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deming, improvement, leadership, lean, management, transformation

6-Sigma – A Common Cause of Failure

Building on the previous post regarding the differences between lean and 6-sigma, I have recently come to the conclusion that failure to understand the differences between the two is often the cause of frustration and disappointment with the results in a lean deployment.

Conceptually, 6-sigma is easier for people to comprehend than lean. Implementing a problem-solving methodology aimed at attacking the issues with the largest financial impact makes immediate sense to most people. Developing a few experts in the problem-solving process and sending them around to attack the big issues and help improve company performance requires a relatively small investment and does not necessitate a major shift in the way the organization operates.

So what’s the problem?

The problem is that this is not lean. It is fairly common for an organization attempting to adopt lean to have one or more people involved in the process who drive the change with a 6-sigma mindset. This can create a significant amount of friction and frustration between the “lean thinkers” and the “6-sigma thinkers.” And if this gap is not effectively addressed, teamwork will break down and the initiative will fail.

Among other issues, a gap in improvement philosophy will lead to disagreement in the types of problems to attack. 6-sigma thinkers will want to address only the big problems while lean thinkers will focus on creating a system where all problems, regardless of size, can be addressed.

The Signs of a Gap

Signs that a lean deployment is being driven by a 6-sigma focus include the following:

Pareto Prevalence: The use of Pareto charts or effort-benefit formulas to select the problems to address is a sure sign of 6-sigma influence. Creating an improvement-focused culture will not happen if you tell people to ignore the problems that a chart or formula considers small. Also, telling a person who faces a problem everyday that it is too small to warrant attention can be extremely demotivating.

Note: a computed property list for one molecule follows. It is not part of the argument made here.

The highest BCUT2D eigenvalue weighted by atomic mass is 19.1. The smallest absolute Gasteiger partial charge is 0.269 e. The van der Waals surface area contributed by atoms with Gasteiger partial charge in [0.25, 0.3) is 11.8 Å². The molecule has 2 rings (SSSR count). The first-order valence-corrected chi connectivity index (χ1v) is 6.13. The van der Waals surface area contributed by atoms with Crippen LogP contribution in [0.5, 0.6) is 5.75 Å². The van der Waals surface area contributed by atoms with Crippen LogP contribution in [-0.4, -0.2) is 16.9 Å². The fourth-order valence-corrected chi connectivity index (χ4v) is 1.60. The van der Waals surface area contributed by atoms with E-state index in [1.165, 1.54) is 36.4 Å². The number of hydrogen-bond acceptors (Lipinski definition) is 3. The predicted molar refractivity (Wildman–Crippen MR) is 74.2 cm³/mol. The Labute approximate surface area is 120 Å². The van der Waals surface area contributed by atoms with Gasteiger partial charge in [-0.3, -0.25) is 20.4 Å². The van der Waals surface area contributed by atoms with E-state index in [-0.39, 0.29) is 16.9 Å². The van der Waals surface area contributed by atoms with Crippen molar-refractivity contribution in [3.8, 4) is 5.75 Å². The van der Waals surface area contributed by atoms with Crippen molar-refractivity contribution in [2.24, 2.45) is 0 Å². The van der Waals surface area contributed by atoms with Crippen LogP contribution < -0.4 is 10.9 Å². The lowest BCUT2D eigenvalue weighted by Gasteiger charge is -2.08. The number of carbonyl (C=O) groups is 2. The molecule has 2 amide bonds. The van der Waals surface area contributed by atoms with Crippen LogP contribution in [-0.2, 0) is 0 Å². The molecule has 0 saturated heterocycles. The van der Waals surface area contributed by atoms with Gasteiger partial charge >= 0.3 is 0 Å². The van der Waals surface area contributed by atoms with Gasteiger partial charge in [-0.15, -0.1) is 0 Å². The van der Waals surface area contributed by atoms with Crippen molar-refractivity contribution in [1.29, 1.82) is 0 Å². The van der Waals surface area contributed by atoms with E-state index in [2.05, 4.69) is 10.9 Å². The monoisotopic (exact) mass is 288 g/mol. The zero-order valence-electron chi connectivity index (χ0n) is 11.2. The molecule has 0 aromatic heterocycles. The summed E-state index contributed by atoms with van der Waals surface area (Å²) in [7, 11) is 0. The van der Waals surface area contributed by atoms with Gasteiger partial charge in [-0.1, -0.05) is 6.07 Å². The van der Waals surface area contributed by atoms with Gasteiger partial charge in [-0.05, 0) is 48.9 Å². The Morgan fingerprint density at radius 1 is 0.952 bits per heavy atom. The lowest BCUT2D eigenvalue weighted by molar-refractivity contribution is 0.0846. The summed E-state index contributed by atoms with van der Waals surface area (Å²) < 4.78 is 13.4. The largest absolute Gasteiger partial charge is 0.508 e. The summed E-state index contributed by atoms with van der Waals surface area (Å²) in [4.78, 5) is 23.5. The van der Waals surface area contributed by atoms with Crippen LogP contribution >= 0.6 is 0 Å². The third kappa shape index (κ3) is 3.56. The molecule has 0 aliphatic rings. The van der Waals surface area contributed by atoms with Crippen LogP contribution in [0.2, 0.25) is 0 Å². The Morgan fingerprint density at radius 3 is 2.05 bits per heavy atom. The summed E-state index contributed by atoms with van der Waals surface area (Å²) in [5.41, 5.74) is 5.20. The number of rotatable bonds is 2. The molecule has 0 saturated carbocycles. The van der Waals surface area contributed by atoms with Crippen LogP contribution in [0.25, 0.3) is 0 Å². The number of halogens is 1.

An objective of lean thinking is to attack problems as they happen. This requires turning everybody into problem-solvers and unleashing them on the issues that prevent them from meeting target conditions. Besides the fact that small problems, when left unchecked, often turn into large ones, continually addressing issues allows people to get better and better at problem-solving.

Lack of Leader Involvement: When trying to create a lean culture, leaders must be actively involved in kaizen efforts. Assigning black belts to facilitate the process enables leaders to opt-out of, rather than participate in the process. Within a true lean environment, the higher the position is within the organization, the more adept the person is at problem-solving. Getting to this point will not happen when leaders are allowed to delegate improvement responsibilities.

Celebrating the Big Gains: Creating awards or financial incentives to solve the big issues is a clear message to people that the small problems are not worth the effort. There are areas within the company that, because of the nature of the work they do, spend significantly more than other areas. Inconsistent behavior between areas will never result in the desired shift in culture, and since the areas with lower costs will not see participation in improvement worth the effort, transformation will not occur.

Understand What You Want

The point of this and the last post is to create awareness that, despite what many people believe, lean and 6-sigma are not the same, and confusing the two will lead to disappointment with an improvement effort. It is not easy – and it is definitely not common sense – but being clear with the vision and objectives, studying the results, and adjusting the effort is important to assure the desired transformation occurs.


About Gregg Stocker